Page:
number of pieces of monumental sculptures, many dealing with the sea, some festive, some a bit quirky. It is like having Fremont’s “Waiting for the Interurban” a dozen times over.

MAZATLAN is the oldest established city of the three, having been a gathering place for native Americans for millennia, then a port for the Spanish, dating back to 1545, and then a fishing center. As with all three of these cities, there is an Old Town, a compact few dozen blocks exuding colonial charm. Then there is urban sprawl, Mexican style, that extends for a couple miles along the shore and inland. Hotels dominate the beaches
Salty's 7th Birthday
and behind them are commercial districts and residential areas that vary from middle class to struggling.
In Mazatlán we had the pleasure of meeting up with Chuck and Chris Cox, two friends from our church in Magnolia. They took us to their lovely condo atop a hill in Old Town and we saw how two gringos live ashore in Mexico, at least when they live in Mexico for a month or two a year. Chuck is also our Mazatlán restaurant advisor and found the restaurant where we celebrated our 49th anniversary. Chuck and Chris spend quite a bit of time looking out at the sea, but had never seen Mazatlán FROM the sea. So, we untied Schatzi and took them on
Christmas Time at Oxnard
a tour around the bay, including a stop at one of the islands in the harbor. It was a great day—both for the seasoned mariners and for the established gringos.

Mazatlán also is a good place to leave the boat, which we did to journey north to Oxnard, California to be with our family for Christmas. Kevin and Christian drove down to join us at Andy and Lorraine’s home, to have Christmas with our grandson Clark. While in Oxnard, we had the evening electric boat tour (there is nothing like a boat trip while on vacation from a boat trip!), dinner at the Pacific Corinthian yacht Club, hiking the hills behind Oxnard, great dining a la Chef Christian, and fun with the family.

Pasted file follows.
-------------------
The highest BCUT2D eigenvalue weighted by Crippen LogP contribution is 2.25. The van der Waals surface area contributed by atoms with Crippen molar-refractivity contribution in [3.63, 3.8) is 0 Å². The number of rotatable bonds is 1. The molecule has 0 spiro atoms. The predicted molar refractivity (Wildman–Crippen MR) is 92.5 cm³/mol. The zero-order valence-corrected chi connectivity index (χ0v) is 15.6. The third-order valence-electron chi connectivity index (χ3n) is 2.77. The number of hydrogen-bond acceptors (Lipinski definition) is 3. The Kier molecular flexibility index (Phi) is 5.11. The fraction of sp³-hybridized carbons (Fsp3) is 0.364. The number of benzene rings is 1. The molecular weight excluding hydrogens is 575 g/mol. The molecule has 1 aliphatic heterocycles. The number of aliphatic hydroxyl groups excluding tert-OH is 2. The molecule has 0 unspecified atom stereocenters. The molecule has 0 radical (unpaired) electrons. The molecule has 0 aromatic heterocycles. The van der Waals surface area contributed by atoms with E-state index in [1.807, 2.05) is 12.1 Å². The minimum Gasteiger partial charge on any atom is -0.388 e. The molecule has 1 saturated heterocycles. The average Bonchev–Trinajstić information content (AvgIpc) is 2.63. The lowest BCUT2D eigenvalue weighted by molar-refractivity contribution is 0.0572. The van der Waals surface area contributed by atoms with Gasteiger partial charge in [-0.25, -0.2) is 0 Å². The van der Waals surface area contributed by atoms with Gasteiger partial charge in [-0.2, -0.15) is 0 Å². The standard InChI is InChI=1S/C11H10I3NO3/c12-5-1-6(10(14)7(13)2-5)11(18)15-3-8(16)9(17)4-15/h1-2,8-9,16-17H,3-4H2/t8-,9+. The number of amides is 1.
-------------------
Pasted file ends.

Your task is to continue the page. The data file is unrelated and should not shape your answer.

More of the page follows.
Our 49th Anniversary
PUERTO VALLARTA is perhaps the best known of the three cities since it is a favorite American tourist destination. For us it marked the beginning of the Tropics, complete with warmer (did I say hot) air, very swimmable water and humidity. Several communities string along the shoreline of 20 mile by 15-mile Banderas Bay, with PV at the south and Bucerias, La Cruz and Punta Mita at the north. La Cruz has become the yachting center, with the marina most welcoming to boaters and the location we spend the most time.

While at La Cruz, we noted that quite a few other Seattle Yacht Club friends were in town. There is a tradition among SYC members that began with a green painted electrical box on our dock at Port Madison. When a number of boats had tied up, someone would announce
Green Box in Bucerias
a “Green Box”, and about 5 PM everyone would bring an hors d’oeuvre and a beverage of their choice to an afternoon hors d’oeuvre party. Well, we decided to hold a Green Box in Puerto Vallarta. Due to conflicts it overflowed to two nights. On Sunday night, seven of us met up for dinner at the No Way Jose restaurant, a favorite, offering Mexican dining specialties. At dinner were yours truly, Steve and Peggy Leonard (down from Seattle on their boat), Tom and Mary Ann Liebert (part time PV residents) and Dore Anderson (a full time PV resident and lifetime sailor). The following afternoon the actual Green Box was held at the Bucerias condo rented by Denis and Pam Thomas, joined again by us, Steve and Peggy Leonard, good friend Fred Roswold, and the Gifford family—Jamie. Behan, Niall, Siobhan, and Mairen, accompanied by their film crew. The Gifford Clan has recently completed sailing around the world and this week were being filmed by a movie company from Montreal, doing a documentary on how a family sails for ten years with three teen and pre-teen age children.

That’s about it for cities. We are sending out this blog from Bahia Chamela, a lovely, teensy fishing village with a superb beach, Next posting we will talk about quiet seaside hideaways—the main reason to visit the Pacific seashore of Mexico.

Here’s to wishing you a Nuevo Prospero Ano,

Roger, Lynne, and Salty

You can reach us at 206-755-4193 or email